**Figure 1. The "basic" method of time-scaling applied to the Retiolitinae dataset taken from Bates et al. (2005).** At top the unscaled cladogram used as input is figured, and the lower figure is the time-scaled output. Appearance dates for taxa are randomly resampled from within discrete intervals and polytomies are left unresolved. Times of observation used are the first appearance dates. The time axes shown are not absolute time, but rather counting backwards from the time of the latest tip of the tree, which in this case is *Plectodinemagraptus*.

The function will immediately issue a warning not to interpret a single output tree, because the dates were randomly resampled. The plotting argument will produce a figure with the cladogram and the time-scaled tree produced (Figure 1). The plots cannot look identical to a user's because they are random (and, for pedagogical purposes, we will avoid using an approach that would remove this disconcerting random element to the tutorial: I want to keep you off balance). The time-axis at the bottom is somewhat misleading, as it assumes the latest tip of the tree is at time 0, which is unfortunate given the latest appearing taxon on the tree is at around 420 million years ago. Thus, the time-axis as plotted only provides dating information relative to this latest tip, although on an absolute scale.

The relative "location" of the tips on the output time-scaled tree reflects the relative first appearance dates of taxa, not their last appearance dates. By default, `bin_timePaleoPhy`

assumes that the times of observation to be used are the first appearance dates, which may not be appropriate for many analyses. Incidentally, this means all the plotted branches represent hypothetical ghost branches and ghost lineages, reflecting unsampled portions of graptoloid evolution history (Norell, 1992; 1993). We can change the times of observation to the last appearance date using the argument `add.term`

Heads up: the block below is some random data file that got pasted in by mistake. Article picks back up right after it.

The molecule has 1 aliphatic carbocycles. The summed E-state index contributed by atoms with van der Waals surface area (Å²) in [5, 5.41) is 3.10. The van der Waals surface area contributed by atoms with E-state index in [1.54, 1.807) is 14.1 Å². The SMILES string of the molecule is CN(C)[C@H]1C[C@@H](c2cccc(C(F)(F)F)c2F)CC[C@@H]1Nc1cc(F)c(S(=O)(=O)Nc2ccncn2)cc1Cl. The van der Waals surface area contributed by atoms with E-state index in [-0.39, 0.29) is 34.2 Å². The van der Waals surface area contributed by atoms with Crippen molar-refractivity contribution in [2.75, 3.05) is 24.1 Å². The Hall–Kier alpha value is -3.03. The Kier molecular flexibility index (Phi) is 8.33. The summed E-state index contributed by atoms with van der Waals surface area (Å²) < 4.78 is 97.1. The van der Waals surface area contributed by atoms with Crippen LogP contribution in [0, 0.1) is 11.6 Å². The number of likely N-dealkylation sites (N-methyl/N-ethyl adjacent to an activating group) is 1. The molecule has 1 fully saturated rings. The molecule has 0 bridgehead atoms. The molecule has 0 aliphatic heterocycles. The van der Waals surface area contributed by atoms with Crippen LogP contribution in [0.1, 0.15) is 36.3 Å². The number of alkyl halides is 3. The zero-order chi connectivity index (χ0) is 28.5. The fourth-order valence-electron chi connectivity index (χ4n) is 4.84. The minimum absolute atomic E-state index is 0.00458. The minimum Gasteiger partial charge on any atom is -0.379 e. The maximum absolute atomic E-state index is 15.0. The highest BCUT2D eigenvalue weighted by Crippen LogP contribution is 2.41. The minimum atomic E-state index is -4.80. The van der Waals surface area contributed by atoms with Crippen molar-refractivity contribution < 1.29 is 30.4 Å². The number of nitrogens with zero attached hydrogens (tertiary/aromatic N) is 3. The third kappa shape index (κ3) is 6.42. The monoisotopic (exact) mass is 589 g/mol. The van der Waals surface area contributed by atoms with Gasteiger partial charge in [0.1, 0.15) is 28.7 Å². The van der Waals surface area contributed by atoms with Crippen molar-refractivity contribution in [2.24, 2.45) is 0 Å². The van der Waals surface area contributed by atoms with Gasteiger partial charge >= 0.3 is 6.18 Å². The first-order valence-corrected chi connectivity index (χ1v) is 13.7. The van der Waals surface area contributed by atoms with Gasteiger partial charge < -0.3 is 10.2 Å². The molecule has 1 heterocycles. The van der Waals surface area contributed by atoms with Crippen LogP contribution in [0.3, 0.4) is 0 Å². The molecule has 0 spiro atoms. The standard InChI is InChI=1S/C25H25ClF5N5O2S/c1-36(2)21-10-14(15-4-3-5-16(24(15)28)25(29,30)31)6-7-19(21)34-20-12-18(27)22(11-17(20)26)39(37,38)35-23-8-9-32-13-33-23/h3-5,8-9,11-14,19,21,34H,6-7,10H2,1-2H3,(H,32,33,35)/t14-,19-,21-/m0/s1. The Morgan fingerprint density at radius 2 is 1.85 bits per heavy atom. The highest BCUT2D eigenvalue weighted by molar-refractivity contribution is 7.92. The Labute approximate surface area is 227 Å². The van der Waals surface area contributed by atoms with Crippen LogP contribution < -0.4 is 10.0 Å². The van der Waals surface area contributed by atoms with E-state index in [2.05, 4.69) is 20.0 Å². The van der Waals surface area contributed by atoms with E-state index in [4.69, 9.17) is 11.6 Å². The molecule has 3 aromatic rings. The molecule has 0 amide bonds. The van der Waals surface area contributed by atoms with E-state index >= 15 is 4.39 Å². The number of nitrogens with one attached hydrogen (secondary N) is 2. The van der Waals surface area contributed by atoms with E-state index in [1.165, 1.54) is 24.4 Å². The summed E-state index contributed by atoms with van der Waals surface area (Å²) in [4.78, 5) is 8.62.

:

timetree <- bin_timePaleoPhy(tree = retioTree, timeList = retioRanges, type= "basic", add.term = TRUE, ntrees = 1, plot = TRUE)

**Figure 2. Using last appearance dates as the times of observation can greatly alter the time-scaled branch lengths. ** As in Figure 1, the top figure is the unscaled cladogram used as input and the lower figure is the time-scaled output, and the axis shown is time relative to the latest terminal tip. Times of observation used are the last appearance dates. Appearance dates for taxa are randomly resampled from within discrete intervals and polytomies are left unresolved.

This argument adds the "terminal" stratigraphic ranges of taxa to the tree. The difference in the choice of times of appearance can greatly alter the tree. For example, the tip with *Pseudoretiolites* shifts forward in time, because this genus has a long stratigraphic range (Figure 2).

The polytomies in the cladogram have not been resolved in the last two time-scaled phylogenies we have produced. This may exacerbate issues with zero-length branches. To randomly resolve these nodes prior to time-scaling, forcing these trees to be dichotomous, we can use the argument `randres`

which controls the interval application of the function `multi2di()`

from the package `"ape"`

.

timetree <- bin_timePaleoPhy(tree = retioTree, timeList = retioRanges, type = "basic", randres = TRUE, add.term = TRUE, ntrees = 1, plot = TRUE)

**Figure 3. Randomly resolving polytomies forces a bifurcating tree, but zero-length branches remain, creating apparent polytomies.** As in Figure 1, the top figure is the unscaled cladogram used as input and the lower figure is the time-scaled output, and the axis shown is time relative to the latest terminal tip. Times of observation used are the last appearance dates. Appearance dates for taxa are randomly resampled from within discrete intervals and polytomies are randomly resolved.